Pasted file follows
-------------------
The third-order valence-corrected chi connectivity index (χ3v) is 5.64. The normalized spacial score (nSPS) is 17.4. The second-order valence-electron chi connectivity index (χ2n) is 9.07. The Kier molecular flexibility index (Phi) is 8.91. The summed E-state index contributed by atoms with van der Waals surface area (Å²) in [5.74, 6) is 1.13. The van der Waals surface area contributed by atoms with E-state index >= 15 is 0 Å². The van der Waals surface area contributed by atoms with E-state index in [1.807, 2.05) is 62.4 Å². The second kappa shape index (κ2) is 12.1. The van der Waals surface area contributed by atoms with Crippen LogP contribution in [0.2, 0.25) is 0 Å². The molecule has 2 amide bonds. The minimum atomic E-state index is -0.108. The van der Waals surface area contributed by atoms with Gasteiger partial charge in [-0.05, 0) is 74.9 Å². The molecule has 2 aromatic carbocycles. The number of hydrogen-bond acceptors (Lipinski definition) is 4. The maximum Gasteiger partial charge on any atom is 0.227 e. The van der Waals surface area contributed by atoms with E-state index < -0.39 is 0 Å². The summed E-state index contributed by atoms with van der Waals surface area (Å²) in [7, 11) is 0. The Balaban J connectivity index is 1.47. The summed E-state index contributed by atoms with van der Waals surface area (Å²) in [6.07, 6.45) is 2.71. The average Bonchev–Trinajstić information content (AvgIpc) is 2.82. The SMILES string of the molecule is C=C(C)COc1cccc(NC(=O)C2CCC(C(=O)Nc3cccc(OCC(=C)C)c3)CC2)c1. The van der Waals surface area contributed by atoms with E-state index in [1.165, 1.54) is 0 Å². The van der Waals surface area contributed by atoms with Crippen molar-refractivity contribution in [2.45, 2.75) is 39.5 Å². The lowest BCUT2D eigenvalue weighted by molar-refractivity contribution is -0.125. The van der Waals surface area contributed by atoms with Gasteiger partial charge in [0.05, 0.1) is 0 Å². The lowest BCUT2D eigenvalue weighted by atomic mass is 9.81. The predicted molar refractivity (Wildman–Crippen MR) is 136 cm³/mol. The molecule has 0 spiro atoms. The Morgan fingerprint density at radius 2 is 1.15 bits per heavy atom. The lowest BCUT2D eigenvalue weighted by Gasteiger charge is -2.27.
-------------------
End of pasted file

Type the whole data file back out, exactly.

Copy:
The third-order valence-corrected chi connectivity index (χ3v) is 5.64. The normalized spacial score (nSPS) is 17.4. The second-order valence-electron chi connectivity index (χ2n) is 9.07. The Kier molecular flexibility index (Phi) is 8.91. The summed E-state index contributed by atoms with van der Waals surface area (Å²) in [5.74, 6) is 1.13. The van der Waals surface area contributed by atoms with E-state index >= 15 is 0 Å². The van der Waals surface area contributed by atoms with E-state index in [1.807, 2.05) is 62.4 Å². The second kappa shape index (κ2) is 12.1. The van der Waals surface area contributed by atoms with Crippen LogP contribution in [0.2, 0.25) is 0 Å². The molecule has 2 amide bonds. The minimum atomic E-state index is -0.108. The van der Waals surface area contributed by atoms with Gasteiger partial charge in [-0.05, 0) is 74.9 Å². The molecule has 2 aromatic carbocycles. The number of hydrogen-bond acceptors (Lipinski definition) is 4. The maximum Gasteiger partial charge on any atom is 0.227 e. The van der Waals surface area contributed by atoms with E-state index < -0.39 is 0 Å². The summed E-state index contributed by atoms with van der Waals surface area (Å²) in [7, 11) is 0. The Balaban J connectivity index is 1.47. The summed E-state index contributed by atoms with van der Waals surface area (Å²) in [6.07, 6.45) is 2.71. The average Bonchev–Trinajstić information content (AvgIpc) is 2.82. The SMILES string of the molecule is C=C(C)COc1cccc(NC(=O)C2CCC(C(=O)Nc3cccc(OCC(=C)C)c3)CC2)c1. The van der Waals surface area contributed by atoms with E-state index in [1.165, 1.54) is 0 Å². The van der Waals surface area contributed by atoms with Crippen molar-refractivity contribution in [2.45, 2.75) is 39.5 Å². The lowest BCUT2D eigenvalue weighted by molar-refractivity contribution is -0.125. The van der Waals surface area contributed by atoms with Gasteiger partial charge in [0.05, 0.1) is 0 Å². The lowest BCUT2D eigenvalue weighted by atomic mass is 9.81. The predicted molar refractivity (Wildman–Crippen MR) is 136 cm³/mol. The molecule has 0 spiro atoms. The Morgan fingerprint density at radius 2 is 1.15 bits per heavy atom. The lowest BCUT2D eigenvalue weighted by Gasteiger charge is -2.27.